- The Washington Times - Saturday, October 18, 2003

BANGKOK — Nerves were on edge in this self-proclaimed “Land of Smiles” ahead of a summit with President Bush and 20 other leaders, with authorities taking extraordinary measures to head off any terrorist attack on a hotel or aircraft.

In one dramatic demonstration, police fired bullets from a metal crutch to show their fellow officers how seemingly innocuous items can disguise terrorists’ weapons.

Police also showed shoulder-fired anti-aircraft rockets to some 5,000 intrigued taxi drivers and transport workers, urging them to watch for anyone trying to fire a missile from the elevated highway that runs past Bangkok International Airport.

“Air Force Chief Konsak Wantana said the main concern was that commercial planes could be hijacked and hit [arriving foreign] leaders’ aircraft in midair,” the Bangkok Post reported.

After an eight-hour stopover in Manila, Mr. Bush arrived in Bangkok amid tight security last night. At least one helicopter was seen flying overhead as his motorcade traveled from the airport to his hotel.

The president will leave Thailand on Tuesday, after participating in the Asia Pacific Economic Cooperation (APEC) summit tomorrow and Tuesday.

While Thailand has never been a major terrorist center, Islamist extremists have been gaining strength in neighboring Indonesia and Malaysia. Indonesian terrorist leader Hambali, considered the chief strategist behind the Bali bombing that killed 202 persons, was captured in Thailand two months ago.

Thailand’s U.S.-built F-16 fighters will defend Thai airspace during the duration of the summit. Helicopters will hover above official motorcades when the leaders are transported through the city’s streets.

Possible threats also include poisoned food, spices or wine, so official testers will sample the APEC leaders’ meals.

Immigration officials with a government-issued “blacklist” were to bar entry into Thailand of pro-democracy activists, human rights officials, members of nongovernmental organizations and others who might stage protests during the APEC forum.

The list, combined with a ban on demonstrations, resulted in widespread complaints from human rights leaders and activists who vowed to defy the crackdown.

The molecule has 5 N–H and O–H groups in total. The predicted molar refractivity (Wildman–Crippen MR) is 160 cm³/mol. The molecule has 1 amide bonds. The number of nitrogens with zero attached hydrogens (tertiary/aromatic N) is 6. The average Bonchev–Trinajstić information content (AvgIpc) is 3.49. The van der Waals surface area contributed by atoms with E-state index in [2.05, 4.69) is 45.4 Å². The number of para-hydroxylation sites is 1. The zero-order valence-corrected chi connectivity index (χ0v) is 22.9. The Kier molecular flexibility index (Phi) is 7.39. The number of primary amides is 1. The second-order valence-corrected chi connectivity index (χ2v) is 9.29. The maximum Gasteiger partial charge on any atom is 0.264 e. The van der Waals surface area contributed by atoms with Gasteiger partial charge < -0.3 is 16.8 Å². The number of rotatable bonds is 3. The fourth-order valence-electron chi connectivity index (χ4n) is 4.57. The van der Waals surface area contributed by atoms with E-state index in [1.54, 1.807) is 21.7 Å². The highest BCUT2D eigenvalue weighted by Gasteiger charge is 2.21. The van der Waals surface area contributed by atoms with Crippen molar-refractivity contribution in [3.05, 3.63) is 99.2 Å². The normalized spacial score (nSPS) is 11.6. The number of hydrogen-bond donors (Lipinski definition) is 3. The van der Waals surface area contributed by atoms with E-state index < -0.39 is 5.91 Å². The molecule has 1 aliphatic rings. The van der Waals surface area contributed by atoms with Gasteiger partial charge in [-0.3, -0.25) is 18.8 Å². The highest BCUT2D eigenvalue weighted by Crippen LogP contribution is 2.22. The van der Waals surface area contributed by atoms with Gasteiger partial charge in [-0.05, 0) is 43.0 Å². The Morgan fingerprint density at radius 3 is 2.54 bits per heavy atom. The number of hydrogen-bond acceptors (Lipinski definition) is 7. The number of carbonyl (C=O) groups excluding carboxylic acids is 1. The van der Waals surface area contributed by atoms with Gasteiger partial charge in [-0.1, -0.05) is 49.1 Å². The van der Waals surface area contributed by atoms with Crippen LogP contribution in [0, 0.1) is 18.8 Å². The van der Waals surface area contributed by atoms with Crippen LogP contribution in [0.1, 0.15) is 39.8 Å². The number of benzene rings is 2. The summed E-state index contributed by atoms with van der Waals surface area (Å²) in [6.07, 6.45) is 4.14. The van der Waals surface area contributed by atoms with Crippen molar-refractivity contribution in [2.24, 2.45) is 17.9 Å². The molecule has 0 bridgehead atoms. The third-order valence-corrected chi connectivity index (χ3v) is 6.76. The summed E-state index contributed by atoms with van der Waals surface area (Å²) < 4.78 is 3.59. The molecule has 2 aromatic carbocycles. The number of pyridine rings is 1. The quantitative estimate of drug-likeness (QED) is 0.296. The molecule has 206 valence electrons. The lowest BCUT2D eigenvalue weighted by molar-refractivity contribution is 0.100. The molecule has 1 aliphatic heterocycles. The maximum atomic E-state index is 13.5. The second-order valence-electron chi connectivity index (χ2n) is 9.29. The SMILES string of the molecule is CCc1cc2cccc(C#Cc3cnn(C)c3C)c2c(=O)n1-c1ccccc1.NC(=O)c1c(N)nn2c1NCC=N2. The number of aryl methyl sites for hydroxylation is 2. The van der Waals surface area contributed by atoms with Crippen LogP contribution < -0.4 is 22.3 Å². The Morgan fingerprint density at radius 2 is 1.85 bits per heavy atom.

“Why do royal guests have to be faced with protests?” an exasperated Prime Minister Thaksin Shinawatra rhetorically asked journalists recently. “What would happen if a terrorist mingled with them?”

The government’s biggest fear is that militants inspired by Osama bin Laden and his al Qaeda network might try to assassinate Mr. Bush and other leaders, or bomb soft targets such as tourist sites and transportation infrastructure.

In addition to Mr. Bush, leaders attending the summit were to include Russian President Vladimir Putin, Chinese President Hu Jintao and Japanese Prime Minister Junichiro Koizumi.

A total of 21 countries and territories with coastlines that open to the Pacific Ocean were sending delegations to APEC.

Other potential terrorist targets include an ornate royal barge spectacle to be held on Monday night on the winding Chao Phraya River, which flows through the Thai capital.

“The ventilation system at the Royal Navy Institute has been improved on the recommendation of U.S. security officials to ensure it could not be used in a biological weapons attack” while the leaders watch the barges row past from the riverside institute, the Bangkok Post reported.

Expensive hotels, embassies and other venues used by APEC delegates might also be targets for car bombs, officials said.

Thai officials have admitted that their security agencies lack the manpower to adequately protect visitors on their own and so have asked the public to help by reporting any strange activity.

Terrorists “act like tourists who love taking photos, but they want photos of buildings and roads only,” a senior security officer said at a seminar for government officials, hotel owners and ham radio operators.

Police Commissioner Sant Sarutanond discussed terrorist threats with more than 2,000 taxi drivers who responded to a police request for volunteers to help secure Bangkok during APEC events.

“I would regard motorcycle taxis and [automobile] taxis as our own police patrol cars,” he said. “Most of the police cars are being used in many assignments for the APEC meetings. Motorcycle taxis and taxis could compensate for the shortfall.”

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